As always, you can use the method handle APIs to create and manipulate arrays, load and store fields, invoke methods, and obtain method handles. The Q-type mirrors will, in general, operate much like the existing primitive mirrors, instructing the JVM to pass a datum as a pure value, rather than as a reference to a box.

Method handle transforms which change types (such as asType) will support value-type boxing and unboxing just as they can express primitive boxing and unboxing. Thus, the following code creates a method handle which will box a DoubleComplex value into an object:

Class<DoubleComplex> srcType = DoubleComplex.class;
Class<DoubleComplex> qt = ValueType.forClass(srcType).valueClass();
MethodHandle mh = identity(qt).asType(methodType(Object.class, qt));

Of course, the type-converting method MethodHandle.invoke will allow users to work with method handles over Q-types, either in terms of box types as supported by the current Java language, or (in suitable bytecodes) more directly in terms of Q-types.

Boxed values

Boxing is useful in order to gain interoperability between Q-types and APIs which use Object references to perform generic services across all types. Many tools (such as debuggers, loggers, and println methods) assume a standard Object format for reporting arbitrary data. The value-capable L-type of a Q-type (or, more generally, whatever boxing mechanism ends up as the container for Q-types) serves a useful role in the initial system, and (it seems probable) even in the final system.

As noted before, instances of a value-capable class (which is an L-type) serve, at first, as boxes for values of the corresponding Q-type. The method handle APIs allow box/unbox conversion operators to be surfaced as method handles or applied implicitly for argument conversions.

The value-capable L-type also allows convenient specification of some kinds of Q-type behaviors, such as toString, by writing them directly as standard Java methods on the L-type. The method handle lookup runtime will make up the difference between an unboxed receiver (this) and boxed receiver, at negligible cost (since the HotSpot JVM has a sufficient range of scalarization optimizations to remove the extra boxing step).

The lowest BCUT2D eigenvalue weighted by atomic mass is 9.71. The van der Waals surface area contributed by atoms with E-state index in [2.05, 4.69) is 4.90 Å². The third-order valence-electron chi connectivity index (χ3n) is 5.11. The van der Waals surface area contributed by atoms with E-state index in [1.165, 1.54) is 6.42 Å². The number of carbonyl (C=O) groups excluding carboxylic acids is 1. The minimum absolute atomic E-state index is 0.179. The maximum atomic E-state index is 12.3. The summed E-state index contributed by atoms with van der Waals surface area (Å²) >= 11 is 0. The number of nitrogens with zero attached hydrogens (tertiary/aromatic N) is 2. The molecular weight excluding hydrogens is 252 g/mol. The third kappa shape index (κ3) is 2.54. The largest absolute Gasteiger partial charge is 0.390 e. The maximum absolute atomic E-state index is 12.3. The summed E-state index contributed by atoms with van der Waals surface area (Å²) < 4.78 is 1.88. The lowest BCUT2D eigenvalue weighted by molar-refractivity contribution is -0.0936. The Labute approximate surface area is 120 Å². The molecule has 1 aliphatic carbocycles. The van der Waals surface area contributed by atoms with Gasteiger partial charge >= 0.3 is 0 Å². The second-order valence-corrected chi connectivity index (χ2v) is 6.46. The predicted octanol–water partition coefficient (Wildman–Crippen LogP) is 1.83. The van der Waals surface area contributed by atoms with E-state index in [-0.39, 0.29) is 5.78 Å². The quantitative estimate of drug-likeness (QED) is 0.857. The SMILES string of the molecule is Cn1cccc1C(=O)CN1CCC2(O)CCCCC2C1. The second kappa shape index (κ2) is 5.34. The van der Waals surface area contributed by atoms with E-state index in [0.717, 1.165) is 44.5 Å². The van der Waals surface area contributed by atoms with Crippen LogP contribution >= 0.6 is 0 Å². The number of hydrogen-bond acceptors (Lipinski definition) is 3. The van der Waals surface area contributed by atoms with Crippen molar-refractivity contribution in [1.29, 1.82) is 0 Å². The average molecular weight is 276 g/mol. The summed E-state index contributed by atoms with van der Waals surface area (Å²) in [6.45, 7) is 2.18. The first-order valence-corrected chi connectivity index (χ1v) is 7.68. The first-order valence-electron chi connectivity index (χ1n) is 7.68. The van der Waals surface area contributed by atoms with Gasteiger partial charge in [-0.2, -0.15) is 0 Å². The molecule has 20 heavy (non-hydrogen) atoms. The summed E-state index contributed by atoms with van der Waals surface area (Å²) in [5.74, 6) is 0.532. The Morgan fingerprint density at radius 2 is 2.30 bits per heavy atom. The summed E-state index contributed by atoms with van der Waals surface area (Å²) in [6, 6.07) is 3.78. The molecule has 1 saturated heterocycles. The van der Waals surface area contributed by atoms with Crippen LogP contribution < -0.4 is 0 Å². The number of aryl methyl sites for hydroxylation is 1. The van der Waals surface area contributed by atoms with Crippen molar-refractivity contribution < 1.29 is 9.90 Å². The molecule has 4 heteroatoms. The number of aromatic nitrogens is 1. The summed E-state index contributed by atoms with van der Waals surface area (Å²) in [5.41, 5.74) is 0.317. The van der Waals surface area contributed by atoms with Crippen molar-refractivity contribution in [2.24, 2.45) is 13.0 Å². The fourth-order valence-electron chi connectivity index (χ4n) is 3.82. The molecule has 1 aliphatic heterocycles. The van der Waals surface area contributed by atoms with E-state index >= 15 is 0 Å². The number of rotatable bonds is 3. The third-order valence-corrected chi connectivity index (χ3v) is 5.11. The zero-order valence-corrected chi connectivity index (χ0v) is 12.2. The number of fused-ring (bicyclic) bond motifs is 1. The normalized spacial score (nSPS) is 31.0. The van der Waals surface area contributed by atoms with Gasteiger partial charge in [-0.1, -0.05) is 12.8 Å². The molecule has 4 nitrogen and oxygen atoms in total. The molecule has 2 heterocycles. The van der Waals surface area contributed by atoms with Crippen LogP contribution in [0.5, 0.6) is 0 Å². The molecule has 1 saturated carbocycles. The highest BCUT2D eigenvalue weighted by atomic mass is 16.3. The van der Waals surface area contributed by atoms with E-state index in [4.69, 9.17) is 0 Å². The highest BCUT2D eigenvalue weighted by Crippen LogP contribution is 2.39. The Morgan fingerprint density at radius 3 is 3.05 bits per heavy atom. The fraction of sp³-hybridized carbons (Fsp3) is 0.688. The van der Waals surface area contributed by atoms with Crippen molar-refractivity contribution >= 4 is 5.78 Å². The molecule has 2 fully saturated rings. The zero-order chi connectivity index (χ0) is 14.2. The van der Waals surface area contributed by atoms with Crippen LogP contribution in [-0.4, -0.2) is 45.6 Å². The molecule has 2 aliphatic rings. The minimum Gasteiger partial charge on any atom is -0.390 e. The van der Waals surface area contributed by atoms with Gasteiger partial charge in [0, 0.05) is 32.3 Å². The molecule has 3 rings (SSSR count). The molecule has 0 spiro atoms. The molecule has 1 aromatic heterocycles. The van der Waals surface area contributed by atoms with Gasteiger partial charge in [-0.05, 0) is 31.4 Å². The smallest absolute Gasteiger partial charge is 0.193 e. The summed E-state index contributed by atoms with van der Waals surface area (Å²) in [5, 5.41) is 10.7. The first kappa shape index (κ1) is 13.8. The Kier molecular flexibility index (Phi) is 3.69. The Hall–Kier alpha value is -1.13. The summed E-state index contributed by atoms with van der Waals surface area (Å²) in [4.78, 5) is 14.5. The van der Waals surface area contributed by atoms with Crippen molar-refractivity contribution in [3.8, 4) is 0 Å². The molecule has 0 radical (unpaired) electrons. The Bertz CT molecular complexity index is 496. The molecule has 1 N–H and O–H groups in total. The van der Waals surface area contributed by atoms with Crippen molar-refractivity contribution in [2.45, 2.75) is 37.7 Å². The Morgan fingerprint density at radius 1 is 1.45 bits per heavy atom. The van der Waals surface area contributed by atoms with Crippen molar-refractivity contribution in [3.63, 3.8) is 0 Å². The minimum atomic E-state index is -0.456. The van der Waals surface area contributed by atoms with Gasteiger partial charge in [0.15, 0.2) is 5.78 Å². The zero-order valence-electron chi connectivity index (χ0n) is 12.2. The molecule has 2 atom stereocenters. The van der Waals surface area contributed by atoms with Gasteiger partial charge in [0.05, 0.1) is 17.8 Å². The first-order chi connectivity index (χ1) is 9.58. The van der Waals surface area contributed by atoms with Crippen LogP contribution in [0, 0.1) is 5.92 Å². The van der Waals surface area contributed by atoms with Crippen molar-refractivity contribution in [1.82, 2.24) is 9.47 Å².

However, we anticipate that the tightest loops will be constructed to have unboxed data flowing along all hot paths. This means that boxing is most useful, at this early point, at class-load time and for peripheral operations like println.

Since the value-capable class is value-based, it is inappropriate to synchronize on boxes, make distinctions on them by means of reference equality comparisons, attempt to mutate their fields, or attempt to treat a null reference as a point in the domain of the boxed type.

(These restrictions are likely to carry forward even if boxes have a different form in the future.)

A future JVM may assist in detecting (or even suppressing) some of these errors, and it may provide additional optimizations in the presence of such boxes (which do not require a full escape analysis).

However, such assistance or optimization appears to be unnecessary in this minimal version of the design. Code which works with Q-types will, by its very nature, be immune to such bugs, since Q-types are non-synchronizable, non-mutable, non-nullable, and identity-agnostic.

Value operator factories

Given the ability to invoke method handles that work with Q-types, all other semantic features of value types can (temporarily) be accessed solely through method handles. These include:

The MethodHandles.Lookup and MethodHandles APIs will work on Q-types (represented as Class objects), and surface methods which can perform nearly all of these functions.

It is sometimes helpful to think of these operators as the missing bytecodes. They can be used with the invokedynamic instruction to emulate bytecodes that experimental translators may need. Eventually, some form of many such bytecodes will “selectively sediment” down in to the JVM’s repertoire of bytecodes, and usage of invokedynamic for these purposes will decrease.

Pre-existing method handle API points will be adjusted as follows:

(Yes, a value type method is obtained with findVirtual, despite the fact that virtuality is not present on a final class. The poorer alternatives are to co-opt findSpecial, or make a new API point findDirect to carry the nice, fine distinction. Since Java is already comfortable with the notion of “final virtual” methods, we will continue with what we have.)